06. If you were to take us on a nature tour of your area where would you
take us first?

That is a difficult question. I am surrounded by a world that fascinates and interests me. I don’t have to trek to far away places to see amazing things. It’s in the garden, nibbling grass on the edge of my lawn, flying overhead or in the clouds. There is so much to see and enjoy for those who will.

Describe what we would see.

My garden thrives thanks to natural fertilizer and the work of my wife, Sylvia. On the grass you’re apt to see rabbits, deer, squirrels, chipmunks and you might see a turtle slowly headed for only the turtle knows where or a fox off on an important errand. (The coyotes are more shy than that.) Birds abound. Both seed eaters and bug eaters. The buzzards are usually somewhere around looking for the next meal. Various types of hawks can also be seen, with the red tail hawk the most easily identified. At one time or another most birds that inhabit this part of the world can be seen from this place. That includes eagles, both bald and golden. Perhaps my favorite are the swallows that come out and “dance” with me while I mow about 5 acres of grass. It amazes me how agile they are in the air as they capture their insect snacks. And there is so much more.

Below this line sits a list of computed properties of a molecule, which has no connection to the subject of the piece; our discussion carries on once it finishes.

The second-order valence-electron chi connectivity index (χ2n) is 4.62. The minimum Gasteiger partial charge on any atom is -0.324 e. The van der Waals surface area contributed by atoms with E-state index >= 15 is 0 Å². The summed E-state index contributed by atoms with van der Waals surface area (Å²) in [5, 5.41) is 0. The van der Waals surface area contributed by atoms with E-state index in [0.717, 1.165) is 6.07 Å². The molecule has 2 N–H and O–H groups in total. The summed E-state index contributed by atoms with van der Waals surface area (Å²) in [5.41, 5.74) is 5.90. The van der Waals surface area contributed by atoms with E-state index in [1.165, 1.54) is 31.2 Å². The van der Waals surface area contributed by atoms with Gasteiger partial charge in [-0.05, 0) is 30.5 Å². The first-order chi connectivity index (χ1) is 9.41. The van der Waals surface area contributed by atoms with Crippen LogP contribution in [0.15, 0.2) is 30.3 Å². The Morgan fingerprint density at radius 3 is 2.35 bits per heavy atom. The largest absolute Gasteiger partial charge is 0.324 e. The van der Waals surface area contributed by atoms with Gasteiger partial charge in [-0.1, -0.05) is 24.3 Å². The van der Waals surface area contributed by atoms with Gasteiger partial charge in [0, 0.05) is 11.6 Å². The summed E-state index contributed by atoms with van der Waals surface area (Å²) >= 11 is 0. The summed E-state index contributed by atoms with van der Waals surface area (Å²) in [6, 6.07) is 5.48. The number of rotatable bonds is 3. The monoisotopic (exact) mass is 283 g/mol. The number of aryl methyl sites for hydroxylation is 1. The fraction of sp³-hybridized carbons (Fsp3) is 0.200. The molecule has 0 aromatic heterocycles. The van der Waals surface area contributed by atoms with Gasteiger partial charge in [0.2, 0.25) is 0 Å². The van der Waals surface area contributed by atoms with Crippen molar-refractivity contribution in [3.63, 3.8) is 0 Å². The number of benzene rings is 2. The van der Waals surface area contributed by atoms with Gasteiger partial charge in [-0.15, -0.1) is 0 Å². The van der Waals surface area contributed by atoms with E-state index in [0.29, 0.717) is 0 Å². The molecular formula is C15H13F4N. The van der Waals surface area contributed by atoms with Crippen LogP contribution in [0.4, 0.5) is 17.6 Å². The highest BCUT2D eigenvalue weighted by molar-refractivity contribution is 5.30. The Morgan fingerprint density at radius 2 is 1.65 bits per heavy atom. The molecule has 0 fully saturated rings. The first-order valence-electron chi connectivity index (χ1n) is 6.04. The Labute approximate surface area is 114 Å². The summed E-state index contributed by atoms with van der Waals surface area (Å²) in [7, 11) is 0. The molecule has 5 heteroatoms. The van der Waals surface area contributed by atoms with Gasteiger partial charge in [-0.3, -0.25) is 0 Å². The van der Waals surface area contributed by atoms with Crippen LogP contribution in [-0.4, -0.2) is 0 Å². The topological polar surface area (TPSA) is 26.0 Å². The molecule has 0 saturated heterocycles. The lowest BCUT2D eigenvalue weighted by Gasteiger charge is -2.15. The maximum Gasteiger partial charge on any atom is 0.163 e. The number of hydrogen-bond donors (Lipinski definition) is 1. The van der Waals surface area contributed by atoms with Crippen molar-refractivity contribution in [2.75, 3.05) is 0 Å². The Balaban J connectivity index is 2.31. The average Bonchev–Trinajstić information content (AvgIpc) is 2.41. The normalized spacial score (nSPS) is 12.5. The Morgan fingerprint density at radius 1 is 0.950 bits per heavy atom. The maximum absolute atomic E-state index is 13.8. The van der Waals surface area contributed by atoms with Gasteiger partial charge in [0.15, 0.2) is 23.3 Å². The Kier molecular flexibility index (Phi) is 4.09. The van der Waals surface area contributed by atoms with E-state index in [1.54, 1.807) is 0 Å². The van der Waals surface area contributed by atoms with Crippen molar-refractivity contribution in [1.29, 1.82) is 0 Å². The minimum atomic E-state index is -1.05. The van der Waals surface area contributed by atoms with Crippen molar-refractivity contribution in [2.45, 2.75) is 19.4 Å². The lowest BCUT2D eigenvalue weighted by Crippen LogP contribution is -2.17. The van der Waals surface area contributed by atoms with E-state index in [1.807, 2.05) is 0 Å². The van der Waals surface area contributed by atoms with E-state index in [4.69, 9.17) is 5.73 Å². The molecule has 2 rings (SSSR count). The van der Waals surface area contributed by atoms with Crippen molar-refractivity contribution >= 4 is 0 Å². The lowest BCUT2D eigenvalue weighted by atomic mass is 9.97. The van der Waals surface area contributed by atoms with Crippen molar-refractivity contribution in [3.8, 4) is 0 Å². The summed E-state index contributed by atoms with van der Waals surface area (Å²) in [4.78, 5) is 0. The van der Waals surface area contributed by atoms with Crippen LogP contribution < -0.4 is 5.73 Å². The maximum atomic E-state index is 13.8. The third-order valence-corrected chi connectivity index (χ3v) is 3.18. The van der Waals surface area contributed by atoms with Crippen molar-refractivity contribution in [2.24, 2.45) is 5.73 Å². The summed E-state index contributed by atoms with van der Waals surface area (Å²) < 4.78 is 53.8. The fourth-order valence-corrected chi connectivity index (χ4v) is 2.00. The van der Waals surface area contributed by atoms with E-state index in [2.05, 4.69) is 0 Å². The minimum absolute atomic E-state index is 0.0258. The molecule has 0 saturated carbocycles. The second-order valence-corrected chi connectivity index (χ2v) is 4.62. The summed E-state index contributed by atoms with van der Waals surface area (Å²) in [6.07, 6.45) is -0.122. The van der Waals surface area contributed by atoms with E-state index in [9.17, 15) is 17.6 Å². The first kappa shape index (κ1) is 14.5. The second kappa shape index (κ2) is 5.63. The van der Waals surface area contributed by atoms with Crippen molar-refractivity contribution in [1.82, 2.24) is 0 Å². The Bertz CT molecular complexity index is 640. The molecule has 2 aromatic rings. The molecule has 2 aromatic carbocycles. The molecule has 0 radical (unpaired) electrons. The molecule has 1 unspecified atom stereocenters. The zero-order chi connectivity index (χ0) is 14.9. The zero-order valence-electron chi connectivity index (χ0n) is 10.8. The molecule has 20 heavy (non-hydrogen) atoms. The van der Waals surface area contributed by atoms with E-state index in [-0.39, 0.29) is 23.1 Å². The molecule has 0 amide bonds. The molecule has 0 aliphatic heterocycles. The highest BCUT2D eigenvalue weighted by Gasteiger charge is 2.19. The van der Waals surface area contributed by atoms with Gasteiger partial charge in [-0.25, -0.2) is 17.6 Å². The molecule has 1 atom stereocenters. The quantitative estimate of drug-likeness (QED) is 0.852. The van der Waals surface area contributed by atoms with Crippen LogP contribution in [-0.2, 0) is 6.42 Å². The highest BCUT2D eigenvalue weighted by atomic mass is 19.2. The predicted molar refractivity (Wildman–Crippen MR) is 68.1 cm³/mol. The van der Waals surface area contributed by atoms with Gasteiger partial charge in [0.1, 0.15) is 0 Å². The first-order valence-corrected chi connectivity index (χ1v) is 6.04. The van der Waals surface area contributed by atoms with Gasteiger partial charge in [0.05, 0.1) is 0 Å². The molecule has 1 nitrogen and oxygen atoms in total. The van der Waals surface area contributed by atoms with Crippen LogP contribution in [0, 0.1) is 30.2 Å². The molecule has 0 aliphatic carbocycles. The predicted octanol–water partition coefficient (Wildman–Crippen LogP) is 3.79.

07. If you could visit any nature spot in the world, what would it be?
Tell us why.

I don’t know how to answer this question. To me, the enjoyment comes in finding beauty, amazement and joy where I am. It doesn’t require that I go somewhere else to fine it. I’m sure it would be an awesome experience to stand on the rim of the Grand Canyon—I’ve only seen it from 35,000 feet out an airliner’s window. Ditto for the shore of the Great Salt Lake. It would also be great to test the buoyancy of the water in the Dead Sea. However, I’m content to explore the eleven acres that I call home.